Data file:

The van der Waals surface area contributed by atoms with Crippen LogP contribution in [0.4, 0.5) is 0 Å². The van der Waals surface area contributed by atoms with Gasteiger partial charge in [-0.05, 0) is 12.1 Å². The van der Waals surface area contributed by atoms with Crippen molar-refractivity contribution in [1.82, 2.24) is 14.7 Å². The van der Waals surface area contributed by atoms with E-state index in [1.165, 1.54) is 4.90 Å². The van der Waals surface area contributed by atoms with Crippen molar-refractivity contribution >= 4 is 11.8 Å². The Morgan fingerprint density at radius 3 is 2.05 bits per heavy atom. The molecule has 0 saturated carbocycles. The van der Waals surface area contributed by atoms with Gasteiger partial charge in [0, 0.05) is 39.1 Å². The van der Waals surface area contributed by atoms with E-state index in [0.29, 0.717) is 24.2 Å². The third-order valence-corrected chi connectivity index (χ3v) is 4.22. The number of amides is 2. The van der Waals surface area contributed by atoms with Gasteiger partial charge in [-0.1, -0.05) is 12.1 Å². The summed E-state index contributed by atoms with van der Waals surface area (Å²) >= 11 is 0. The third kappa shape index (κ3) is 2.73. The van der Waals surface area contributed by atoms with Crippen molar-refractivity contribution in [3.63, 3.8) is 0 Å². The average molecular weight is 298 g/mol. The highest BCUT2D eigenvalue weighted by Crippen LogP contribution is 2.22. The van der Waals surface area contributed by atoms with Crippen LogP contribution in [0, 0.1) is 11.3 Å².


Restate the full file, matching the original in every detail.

The van der Waals surface area contributed by atoms with Crippen LogP contribution in [0.4, 0.5) is 0 Å². The van der Waals surface area contributed by atoms with Gasteiger partial charge in [-0.05, 0) is 12.1 Å². The van der Waals surface area contributed by atoms with Crippen molar-refractivity contribution in [1.82, 2.24) is 14.7 Å². The van der Waals surface area contributed by atoms with E-state index in [1.165, 1.54) is 4.90 Å². The van der Waals surface area contributed by atoms with Crippen molar-refractivity contribution >= 4 is 11.8 Å². The Morgan fingerprint density at radius 3 is 2.05 bits per heavy atom. The molecule has 0 saturated carbocycles. The van der Waals surface area contributed by atoms with Gasteiger partial charge in [0, 0.05) is 39.1 Å². The van der Waals surface area contributed by atoms with E-state index in [0.29, 0.717) is 24.2 Å². The third-order valence-corrected chi connectivity index (χ3v) is 4.22. The number of amides is 2. The van der Waals surface area contributed by atoms with Gasteiger partial charge in [-0.1, -0.05) is 12.1 Å². The summed E-state index contributed by atoms with van der Waals surface area (Å²) >= 11 is 0. The third kappa shape index (κ3) is 2.73. The van der Waals surface area contributed by atoms with Crippen molar-refractivity contribution in [3.63, 3.8) is 0 Å². The average molecular weight is 298 g/mol. The highest BCUT2D eigenvalue weighted by Crippen LogP contribution is 2.22. The van der Waals surface area contributed by atoms with Crippen LogP contribution in [0, 0.1) is 11.3 Å².